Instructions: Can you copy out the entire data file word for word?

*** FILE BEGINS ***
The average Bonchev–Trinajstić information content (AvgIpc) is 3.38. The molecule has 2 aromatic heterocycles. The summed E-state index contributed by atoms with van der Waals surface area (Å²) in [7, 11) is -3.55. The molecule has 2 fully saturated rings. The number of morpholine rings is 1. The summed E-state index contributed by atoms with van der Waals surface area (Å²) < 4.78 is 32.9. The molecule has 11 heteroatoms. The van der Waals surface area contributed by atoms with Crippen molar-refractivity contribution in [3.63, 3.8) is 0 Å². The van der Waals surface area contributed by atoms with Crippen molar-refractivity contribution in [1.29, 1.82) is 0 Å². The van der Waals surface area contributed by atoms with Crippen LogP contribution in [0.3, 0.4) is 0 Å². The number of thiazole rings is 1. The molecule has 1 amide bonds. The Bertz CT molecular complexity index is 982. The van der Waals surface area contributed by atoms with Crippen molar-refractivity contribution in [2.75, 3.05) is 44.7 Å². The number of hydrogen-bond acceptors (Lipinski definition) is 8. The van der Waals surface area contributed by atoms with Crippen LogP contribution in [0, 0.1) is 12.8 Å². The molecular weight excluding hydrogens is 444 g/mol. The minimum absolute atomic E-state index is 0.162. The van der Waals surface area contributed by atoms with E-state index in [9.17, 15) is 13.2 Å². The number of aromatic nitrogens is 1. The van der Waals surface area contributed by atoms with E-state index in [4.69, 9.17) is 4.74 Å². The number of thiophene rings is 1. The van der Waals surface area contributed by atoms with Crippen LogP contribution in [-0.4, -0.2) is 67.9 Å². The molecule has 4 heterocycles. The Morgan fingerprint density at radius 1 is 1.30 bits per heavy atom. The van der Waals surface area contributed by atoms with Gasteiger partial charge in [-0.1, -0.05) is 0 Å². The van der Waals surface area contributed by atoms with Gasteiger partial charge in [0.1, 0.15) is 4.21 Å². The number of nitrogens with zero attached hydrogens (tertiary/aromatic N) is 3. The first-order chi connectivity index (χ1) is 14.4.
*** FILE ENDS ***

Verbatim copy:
The average Bonchev–Trinajstić information content (AvgIpc) is 3.38. The molecule has 2 aromatic heterocycles. The summed E-state index contributed by atoms with van der Waals surface area (Å²) in [7, 11) is -3.55. The molecule has 2 fully saturated rings. The number of morpholine rings is 1. The summed E-state index contributed by atoms with van der Waals surface area (Å²) < 4.78 is 32.9. The molecule has 11 heteroatoms. The van der Waals surface area contributed by atoms with Crippen molar-refractivity contribution in [3.63, 3.8) is 0 Å². The van der Waals surface area contributed by atoms with Crippen molar-refractivity contribution in [1.29, 1.82) is 0 Å². The van der Waals surface area contributed by atoms with Crippen LogP contribution in [0.3, 0.4) is 0 Å². The number of thiazole rings is 1. The molecule has 1 amide bonds. The Bertz CT molecular complexity index is 982. The van der Waals surface area contributed by atoms with Crippen molar-refractivity contribution in [2.75, 3.05) is 44.7 Å². The number of hydrogen-bond acceptors (Lipinski definition) is 8. The van der Waals surface area contributed by atoms with Crippen LogP contribution in [0, 0.1) is 12.8 Å². The molecular weight excluding hydrogens is 444 g/mol. The minimum absolute atomic E-state index is 0.162. The van der Waals surface area contributed by atoms with E-state index in [9.17, 15) is 13.2 Å². The number of aromatic nitrogens is 1. The van der Waals surface area contributed by atoms with E-state index in [4.69, 9.17) is 4.74 Å². The number of thiophene rings is 1. The van der Waals surface area contributed by atoms with Crippen LogP contribution in [-0.4, -0.2) is 67.9 Å². The molecule has 4 heterocycles. The Morgan fingerprint density at radius 1 is 1.30 bits per heavy atom. The van der Waals surface area contributed by atoms with Gasteiger partial charge in [-0.1, -0.05) is 0 Å². The van der Waals surface area contributed by atoms with Gasteiger partial charge in [0.1, 0.15) is 4.21 Å². The number of nitrogens with zero attached hydrogens (tertiary/aromatic N) is 3. The first-order chi connectivity index (χ1) is 14.4.